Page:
Concord’s Teacher Education Program Meets Profession’s Standards

For Immediate Release: 
Nov 12 2001

Concord’s Teacher Education Program Meets Profession’s Standards

Athens, W.Va. - Studies show that teacher quality is the most important factor in Primary-12 student achievement. But how do we know that our children’s teachers enter the classroom ready to help them learn?

Professional accreditation is one way to ensure the public that schools of education are graduating well-qualified teachers ready for today’s classrooms. Concord’s Unit for Teacher Education has proven its commitment to producing quality teachers for our nation’s children by achieving accreditation this month under the performance-oriented standards of the National Council for Accreditation of Teacher Education (NCATE), the organization responsible for professional accreditation of teacher education.

Concord College is one of 60 schools of education that received continuing accreditation from NCATE’s Unit Accreditation Board in its most recent round of decisions. NCATE accredits 525 institutions. The 525 accredited institutions produce two-thirds of the nation’s new teacher graduates each year. Another 100 institutions are candidates or pre-candidates for accreditation.

NCATE-accredited schools must meet rigorous standards set by the profession and members of the public. Teacher candidates must have in-depth knowledge of the subject matter that they plan to teach as well as the skills necessary to convey it so that students learn. The college or university must carefully assess student’s knowledge and skills to determine that candidates may graduate. The institution must have partnerships with Primary-12 schools that enable candidates to develop the skills necessary to help students learn. Candidates must be prepared to understand and work with diverse student populations. College and university faculty must model effective teaching practices. And the school, college, or department of education must have the resources, including information technology resources, necessary to prepare candidates to meet new standards.

NCATE revises its standards every five years to incorporate best practice and research in order to ensure that the standards reflect a consensus about what is important in teacher preparation today. In the past decade, NCATE has moved from an accreditation system that focused on curriculum and what teacher candidates were offered, to a data-driven performance-based system dedicated to determining what candidates know and are able to do. The new system expects teacher preparation institutions to provide compelling evidence of candidate knowledge and skill in the classroom. Multiple types of performance assessment are expected throughout the program of study. Candidate qualifications are assessed upon entry, and candidate competence is assessed throughout the program as well as prior to student teaching/internship and before completion of the program.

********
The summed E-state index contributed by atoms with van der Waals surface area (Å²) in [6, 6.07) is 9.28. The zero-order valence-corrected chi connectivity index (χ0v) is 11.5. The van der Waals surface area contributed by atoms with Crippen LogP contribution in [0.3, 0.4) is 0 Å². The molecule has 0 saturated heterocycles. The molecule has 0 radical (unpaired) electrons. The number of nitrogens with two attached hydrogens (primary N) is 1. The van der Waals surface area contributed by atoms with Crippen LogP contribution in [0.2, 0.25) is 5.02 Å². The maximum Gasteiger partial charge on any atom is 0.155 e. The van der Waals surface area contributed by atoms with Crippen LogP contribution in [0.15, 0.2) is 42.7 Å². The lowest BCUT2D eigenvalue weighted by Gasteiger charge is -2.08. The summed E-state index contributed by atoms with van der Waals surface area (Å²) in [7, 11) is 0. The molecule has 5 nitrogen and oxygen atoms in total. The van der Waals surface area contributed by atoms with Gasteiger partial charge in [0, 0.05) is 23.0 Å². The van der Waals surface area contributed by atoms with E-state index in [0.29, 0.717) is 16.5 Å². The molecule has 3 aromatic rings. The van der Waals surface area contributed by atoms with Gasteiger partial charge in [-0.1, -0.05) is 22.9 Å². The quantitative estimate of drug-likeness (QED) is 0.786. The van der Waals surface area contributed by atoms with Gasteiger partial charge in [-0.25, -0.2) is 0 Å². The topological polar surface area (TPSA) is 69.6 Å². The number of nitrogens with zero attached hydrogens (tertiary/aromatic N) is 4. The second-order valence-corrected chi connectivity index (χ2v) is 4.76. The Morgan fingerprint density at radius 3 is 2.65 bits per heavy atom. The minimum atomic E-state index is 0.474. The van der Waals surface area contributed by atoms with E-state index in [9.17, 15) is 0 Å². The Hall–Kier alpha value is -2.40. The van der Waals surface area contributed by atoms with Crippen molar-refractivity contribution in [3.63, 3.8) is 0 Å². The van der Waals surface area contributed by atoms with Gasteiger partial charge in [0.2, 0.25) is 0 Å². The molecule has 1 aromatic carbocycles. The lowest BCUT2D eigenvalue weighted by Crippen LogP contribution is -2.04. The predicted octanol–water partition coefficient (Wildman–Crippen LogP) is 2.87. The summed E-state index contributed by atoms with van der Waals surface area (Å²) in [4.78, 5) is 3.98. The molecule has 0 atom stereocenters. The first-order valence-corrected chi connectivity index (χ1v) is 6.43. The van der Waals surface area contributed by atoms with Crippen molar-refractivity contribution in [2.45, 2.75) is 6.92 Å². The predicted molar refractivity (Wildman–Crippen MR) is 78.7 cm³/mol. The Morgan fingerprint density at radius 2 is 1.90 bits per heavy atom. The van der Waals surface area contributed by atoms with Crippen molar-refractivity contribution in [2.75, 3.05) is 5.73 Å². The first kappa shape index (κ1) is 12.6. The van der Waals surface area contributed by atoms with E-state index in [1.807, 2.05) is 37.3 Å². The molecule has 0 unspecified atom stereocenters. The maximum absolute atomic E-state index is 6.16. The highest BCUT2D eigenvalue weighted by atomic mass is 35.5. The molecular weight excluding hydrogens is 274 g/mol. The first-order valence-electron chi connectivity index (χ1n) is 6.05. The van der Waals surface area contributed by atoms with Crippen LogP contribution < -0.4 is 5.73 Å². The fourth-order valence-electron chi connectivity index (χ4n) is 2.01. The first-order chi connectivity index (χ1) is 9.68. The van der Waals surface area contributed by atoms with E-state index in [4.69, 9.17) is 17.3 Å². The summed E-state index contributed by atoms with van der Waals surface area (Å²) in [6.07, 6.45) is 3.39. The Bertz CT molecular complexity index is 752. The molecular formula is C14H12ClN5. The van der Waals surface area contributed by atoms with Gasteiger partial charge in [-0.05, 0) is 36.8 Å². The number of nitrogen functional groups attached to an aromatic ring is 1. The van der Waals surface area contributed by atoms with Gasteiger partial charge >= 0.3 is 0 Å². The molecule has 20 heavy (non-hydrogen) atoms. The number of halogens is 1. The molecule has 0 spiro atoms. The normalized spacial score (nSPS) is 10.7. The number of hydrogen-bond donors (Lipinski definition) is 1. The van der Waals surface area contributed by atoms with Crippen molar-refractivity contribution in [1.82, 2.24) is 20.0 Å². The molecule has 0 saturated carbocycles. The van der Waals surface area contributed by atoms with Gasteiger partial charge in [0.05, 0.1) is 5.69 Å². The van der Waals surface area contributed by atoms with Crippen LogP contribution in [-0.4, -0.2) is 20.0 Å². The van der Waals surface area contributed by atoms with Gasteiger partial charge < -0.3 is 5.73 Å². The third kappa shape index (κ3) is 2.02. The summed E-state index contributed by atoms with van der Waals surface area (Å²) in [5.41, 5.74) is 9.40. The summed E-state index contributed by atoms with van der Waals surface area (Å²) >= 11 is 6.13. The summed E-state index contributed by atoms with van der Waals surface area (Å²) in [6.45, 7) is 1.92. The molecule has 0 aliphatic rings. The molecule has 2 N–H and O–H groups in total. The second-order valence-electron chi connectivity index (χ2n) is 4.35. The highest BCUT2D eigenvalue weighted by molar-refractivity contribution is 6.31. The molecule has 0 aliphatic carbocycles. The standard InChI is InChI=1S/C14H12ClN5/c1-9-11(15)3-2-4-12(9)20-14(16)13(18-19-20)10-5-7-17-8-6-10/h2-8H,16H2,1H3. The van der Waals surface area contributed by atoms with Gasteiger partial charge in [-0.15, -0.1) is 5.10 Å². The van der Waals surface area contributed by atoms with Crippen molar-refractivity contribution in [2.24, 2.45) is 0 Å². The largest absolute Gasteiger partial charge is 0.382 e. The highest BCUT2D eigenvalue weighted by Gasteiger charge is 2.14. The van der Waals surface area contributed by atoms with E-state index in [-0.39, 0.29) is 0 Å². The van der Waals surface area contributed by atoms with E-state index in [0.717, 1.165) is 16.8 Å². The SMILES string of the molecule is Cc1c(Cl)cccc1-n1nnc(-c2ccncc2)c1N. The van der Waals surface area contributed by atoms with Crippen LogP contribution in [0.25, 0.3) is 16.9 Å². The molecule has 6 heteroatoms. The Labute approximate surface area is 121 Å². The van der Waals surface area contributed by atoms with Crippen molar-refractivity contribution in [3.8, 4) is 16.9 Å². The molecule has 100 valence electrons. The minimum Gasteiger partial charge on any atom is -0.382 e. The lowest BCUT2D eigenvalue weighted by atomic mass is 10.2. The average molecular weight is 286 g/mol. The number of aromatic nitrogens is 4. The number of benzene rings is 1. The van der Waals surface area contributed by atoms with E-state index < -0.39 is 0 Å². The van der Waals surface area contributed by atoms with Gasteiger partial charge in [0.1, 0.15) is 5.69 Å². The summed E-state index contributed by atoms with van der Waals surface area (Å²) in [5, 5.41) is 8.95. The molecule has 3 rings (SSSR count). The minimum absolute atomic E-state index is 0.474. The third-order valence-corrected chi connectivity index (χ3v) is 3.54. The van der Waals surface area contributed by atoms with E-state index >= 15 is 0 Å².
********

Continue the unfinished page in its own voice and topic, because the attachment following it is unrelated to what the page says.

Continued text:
Meeting NCATE accreditation standards also helps institutions prepare new teachers for more rigorous licensing standards in many states. NCATE accreditation standards incorporate the model state licensing principles developed by a task force of the council of Chief State Officers.

“Concord College has traditionally been a leader in teacher preparation in Southern West Virginia,” stated David L. Stewart, state superintendent of schools for West Virginia. “I have been especially impressed to learn of Concord’s educational renaissance, especially in the areas of educational technology and providing library media certification that is meeting the retraining needs for certified library media teachers.”

The U.S. Department of Education recognizes NCATE as the professional accrediting body for schools, departments, and colleges of education. On-site visits, document review, and accreditation decisions are all carried out by professionals from the education community, including teachers, school specialists, and teacher educators, as well as members of the public and education policymakers.

Graduates from Concord’s teacher education program qualify for initial licensure in West Virginia and are employed throughout West Virginia and neighboring states. The first degrees in education were awarded at Concord under the normal school program in 1878. Today, there are 645 undergraduates enrolled in early childhood special education, elementary, and secondary education programs.

For more information about Concord’s teacher education program, visit the web site at More information about NCATE is available at


Concord College Notes: Concord is ranked number one in academic reputation among public colleges in the south by US News & World Report’s America’s Best College’s 2002.